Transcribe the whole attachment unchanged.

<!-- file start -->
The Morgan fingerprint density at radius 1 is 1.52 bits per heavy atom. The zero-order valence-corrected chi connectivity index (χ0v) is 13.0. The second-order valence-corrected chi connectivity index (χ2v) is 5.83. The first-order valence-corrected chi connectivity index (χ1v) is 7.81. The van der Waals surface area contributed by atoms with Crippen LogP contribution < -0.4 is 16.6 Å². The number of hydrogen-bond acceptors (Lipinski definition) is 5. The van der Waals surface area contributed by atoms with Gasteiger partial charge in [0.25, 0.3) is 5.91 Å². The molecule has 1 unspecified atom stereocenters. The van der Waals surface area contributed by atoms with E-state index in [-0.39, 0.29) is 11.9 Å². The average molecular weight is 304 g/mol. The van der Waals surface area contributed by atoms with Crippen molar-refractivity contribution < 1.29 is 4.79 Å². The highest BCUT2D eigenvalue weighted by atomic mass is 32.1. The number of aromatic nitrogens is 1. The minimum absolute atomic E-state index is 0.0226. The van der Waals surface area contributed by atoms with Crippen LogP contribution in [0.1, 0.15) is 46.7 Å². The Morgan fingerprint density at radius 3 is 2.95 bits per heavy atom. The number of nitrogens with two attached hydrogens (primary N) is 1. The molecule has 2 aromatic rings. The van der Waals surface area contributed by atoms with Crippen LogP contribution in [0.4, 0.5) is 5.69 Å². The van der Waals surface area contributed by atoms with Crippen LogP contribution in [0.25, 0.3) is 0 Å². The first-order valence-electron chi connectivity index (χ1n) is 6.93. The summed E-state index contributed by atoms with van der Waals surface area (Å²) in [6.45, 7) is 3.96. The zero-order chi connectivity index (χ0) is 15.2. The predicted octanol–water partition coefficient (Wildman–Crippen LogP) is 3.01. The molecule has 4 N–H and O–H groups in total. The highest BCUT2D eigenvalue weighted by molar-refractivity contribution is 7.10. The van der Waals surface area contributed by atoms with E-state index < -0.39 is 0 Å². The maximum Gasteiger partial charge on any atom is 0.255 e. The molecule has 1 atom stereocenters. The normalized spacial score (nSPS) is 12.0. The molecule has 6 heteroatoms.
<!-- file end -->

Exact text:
The Morgan fingerprint density at radius 1 is 1.52 bits per heavy atom. The zero-order valence-corrected chi connectivity index (χ0v) is 13.0. The second-order valence-corrected chi connectivity index (χ2v) is 5.83. The first-order valence-corrected chi connectivity index (χ1v) is 7.81. The van der Waals surface area contributed by atoms with Crippen LogP contribution < -0.4 is 16.6 Å². The number of hydrogen-bond acceptors (Lipinski definition) is 5. The van der Waals surface area contributed by atoms with Gasteiger partial charge in [0.25, 0.3) is 5.91 Å². The molecule has 1 unspecified atom stereocenters. The van der Waals surface area contributed by atoms with E-state index in [-0.39, 0.29) is 11.9 Å². The average molecular weight is 304 g/mol. The van der Waals surface area contributed by atoms with Crippen molar-refractivity contribution < 1.29 is 4.79 Å². The highest BCUT2D eigenvalue weighted by atomic mass is 32.1. The number of aromatic nitrogens is 1. The minimum absolute atomic E-state index is 0.0226. The van der Waals surface area contributed by atoms with Crippen LogP contribution in [0.1, 0.15) is 46.7 Å². The Morgan fingerprint density at radius 3 is 2.95 bits per heavy atom. The number of nitrogens with two attached hydrogens (primary N) is 1. The molecule has 2 aromatic rings. The van der Waals surface area contributed by atoms with Crippen LogP contribution in [0.4, 0.5) is 5.69 Å². The van der Waals surface area contributed by atoms with Crippen LogP contribution in [0.25, 0.3) is 0 Å². The first-order valence-electron chi connectivity index (χ1n) is 6.93. The summed E-state index contributed by atoms with van der Waals surface area (Å²) in [6.45, 7) is 3.96. The zero-order chi connectivity index (χ0) is 15.2. The predicted octanol–water partition coefficient (Wildman–Crippen LogP) is 3.01. The molecule has 4 N–H and O–H groups in total. The highest BCUT2D eigenvalue weighted by molar-refractivity contribution is 7.10. The van der Waals surface area contributed by atoms with E-state index < -0.39 is 0 Å². The maximum Gasteiger partial charge on any atom is 0.255 e. The molecule has 1 atom stereocenters. The normalized spacial score (nSPS) is 12.0. The molecule has 6 heteroatoms.